M.F.A. (University of Pittsburgh)
Professor John Temple is a veteran investigative journalist whose books shed light on significant issues in American life.
Forthcoming in June 2019, Temple’s book, "Up in Arms: How the Bundy Family Hijacked Public Lands, Outfoxed the Federal Government, and Ignited America’s Patriot Movement," chronicles Cliven and Ammon Bundy’s standoffs with the federal government.
Temple’s last book, "American Pain: How a Young Felon and His Ring of Doctors Unleashed America’s Deadliest Drug Epidemic," was named a New York Post “Favorite Book of 2015” and was a 2016 Edgar Allan Poe Award nominee. "American Pain" documented how two young felons built the largest pill mill in the United States and also traced the roots of the opioid epidemic. Temple has spoken widely about the opioid epidemic to audiences that include addiction counselors, medical professionals, lawyers, and law enforcement.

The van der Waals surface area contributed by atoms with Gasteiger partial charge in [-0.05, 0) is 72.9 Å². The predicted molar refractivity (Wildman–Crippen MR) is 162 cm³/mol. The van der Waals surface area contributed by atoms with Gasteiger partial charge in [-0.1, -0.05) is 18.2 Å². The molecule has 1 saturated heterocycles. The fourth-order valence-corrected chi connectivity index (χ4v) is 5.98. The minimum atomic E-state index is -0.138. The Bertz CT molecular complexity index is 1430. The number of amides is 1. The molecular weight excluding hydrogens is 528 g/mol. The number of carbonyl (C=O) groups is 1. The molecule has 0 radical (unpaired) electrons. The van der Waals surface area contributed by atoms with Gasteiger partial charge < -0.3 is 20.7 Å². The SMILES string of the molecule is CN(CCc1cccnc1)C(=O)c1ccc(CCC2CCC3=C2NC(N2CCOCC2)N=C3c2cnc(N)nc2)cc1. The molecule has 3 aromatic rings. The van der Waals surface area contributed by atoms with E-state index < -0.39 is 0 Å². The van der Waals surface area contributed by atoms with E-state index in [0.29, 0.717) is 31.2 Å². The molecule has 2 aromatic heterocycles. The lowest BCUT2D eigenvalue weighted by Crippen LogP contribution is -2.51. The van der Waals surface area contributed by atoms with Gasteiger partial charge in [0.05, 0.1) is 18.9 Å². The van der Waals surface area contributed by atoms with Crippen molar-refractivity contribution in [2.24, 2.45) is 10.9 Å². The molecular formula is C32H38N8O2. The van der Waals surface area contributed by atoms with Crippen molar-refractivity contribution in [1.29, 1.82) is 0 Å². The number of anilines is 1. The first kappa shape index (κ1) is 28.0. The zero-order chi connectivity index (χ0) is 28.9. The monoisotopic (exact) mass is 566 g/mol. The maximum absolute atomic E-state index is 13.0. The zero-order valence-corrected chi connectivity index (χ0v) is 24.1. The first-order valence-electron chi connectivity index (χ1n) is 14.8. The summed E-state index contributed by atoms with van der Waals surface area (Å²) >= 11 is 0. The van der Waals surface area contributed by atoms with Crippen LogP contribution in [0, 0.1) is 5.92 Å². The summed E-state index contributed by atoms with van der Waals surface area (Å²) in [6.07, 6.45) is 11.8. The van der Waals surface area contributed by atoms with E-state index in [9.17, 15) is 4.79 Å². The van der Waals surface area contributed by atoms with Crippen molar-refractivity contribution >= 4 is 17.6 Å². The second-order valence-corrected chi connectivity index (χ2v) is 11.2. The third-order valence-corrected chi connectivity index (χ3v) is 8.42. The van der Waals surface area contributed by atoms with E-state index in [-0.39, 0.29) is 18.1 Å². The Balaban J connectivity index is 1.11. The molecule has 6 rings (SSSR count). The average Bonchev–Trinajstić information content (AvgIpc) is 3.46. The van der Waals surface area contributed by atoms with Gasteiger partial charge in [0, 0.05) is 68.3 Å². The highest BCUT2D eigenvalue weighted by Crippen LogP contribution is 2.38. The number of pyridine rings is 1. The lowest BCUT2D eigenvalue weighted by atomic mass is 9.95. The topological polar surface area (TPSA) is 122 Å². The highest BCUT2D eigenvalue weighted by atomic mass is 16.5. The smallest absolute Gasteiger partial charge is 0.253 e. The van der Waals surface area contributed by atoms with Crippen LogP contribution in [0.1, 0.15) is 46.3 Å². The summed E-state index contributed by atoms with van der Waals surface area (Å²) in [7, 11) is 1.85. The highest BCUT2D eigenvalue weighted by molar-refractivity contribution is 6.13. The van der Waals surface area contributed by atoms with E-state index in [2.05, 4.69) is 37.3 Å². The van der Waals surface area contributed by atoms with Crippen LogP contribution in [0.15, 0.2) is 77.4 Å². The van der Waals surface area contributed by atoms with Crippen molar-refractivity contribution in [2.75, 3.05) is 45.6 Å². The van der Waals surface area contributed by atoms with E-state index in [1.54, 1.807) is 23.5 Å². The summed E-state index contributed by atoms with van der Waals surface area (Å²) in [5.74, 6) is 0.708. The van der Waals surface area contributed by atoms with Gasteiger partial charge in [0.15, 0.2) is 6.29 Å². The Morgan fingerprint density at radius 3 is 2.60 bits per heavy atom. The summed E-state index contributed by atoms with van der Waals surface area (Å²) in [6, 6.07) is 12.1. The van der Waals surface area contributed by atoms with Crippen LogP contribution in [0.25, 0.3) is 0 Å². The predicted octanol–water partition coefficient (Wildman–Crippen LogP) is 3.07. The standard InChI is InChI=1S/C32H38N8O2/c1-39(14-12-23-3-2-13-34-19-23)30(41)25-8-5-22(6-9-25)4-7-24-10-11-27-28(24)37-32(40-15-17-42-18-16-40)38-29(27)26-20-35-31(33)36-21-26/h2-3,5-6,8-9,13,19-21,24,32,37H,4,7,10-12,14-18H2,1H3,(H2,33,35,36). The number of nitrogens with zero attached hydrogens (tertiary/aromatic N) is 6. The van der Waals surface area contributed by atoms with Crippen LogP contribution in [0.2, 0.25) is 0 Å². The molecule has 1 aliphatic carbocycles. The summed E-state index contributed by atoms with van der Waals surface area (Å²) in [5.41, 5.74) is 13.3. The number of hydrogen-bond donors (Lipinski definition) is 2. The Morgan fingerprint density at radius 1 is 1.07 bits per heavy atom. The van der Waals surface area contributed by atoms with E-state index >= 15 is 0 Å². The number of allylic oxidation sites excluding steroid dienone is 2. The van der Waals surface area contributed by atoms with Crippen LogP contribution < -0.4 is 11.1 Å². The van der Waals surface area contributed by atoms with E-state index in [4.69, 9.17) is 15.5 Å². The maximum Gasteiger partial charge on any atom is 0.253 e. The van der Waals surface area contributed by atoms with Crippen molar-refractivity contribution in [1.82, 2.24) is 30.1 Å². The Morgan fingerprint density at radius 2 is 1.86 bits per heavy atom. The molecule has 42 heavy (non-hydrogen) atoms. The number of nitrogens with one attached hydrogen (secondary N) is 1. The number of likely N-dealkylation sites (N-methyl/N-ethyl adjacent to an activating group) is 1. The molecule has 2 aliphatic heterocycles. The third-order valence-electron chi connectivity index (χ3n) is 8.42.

Temple also wrote "The Last Lawyer: The Fight to Save Death Row Inmates" (2009) and "Deadhouse: Life in a Coroner’s Office" (2005). "The Last Lawyer" won the Scribes Book Award from the American Society of Legal Writers. More information about Temple’s books can be found at www.johntemplebooks.com.
In Fall 2008, Temple founded the “West Virginia Uncovered” project, in which students and faculty provided multimedia training and content for small rural newspapers around the state. The McCormick Foundation, the Claude Worthington Benedum Foundation and the Ford Foundation provided support for the project.
Prior to teaching at WVU, Temple taught and studied creative nonfiction writing at the University of Pittsburgh, where he earned an M.F.A. Temple worked in the newspaper business for six years. He was the health/education reporter for the Pittsburgh Tribune-Review, a general assignment reporter for the News & Record in Greensboro, N.C., and a government and politics reporter for the Tampa Tribune in Tampa, Fla.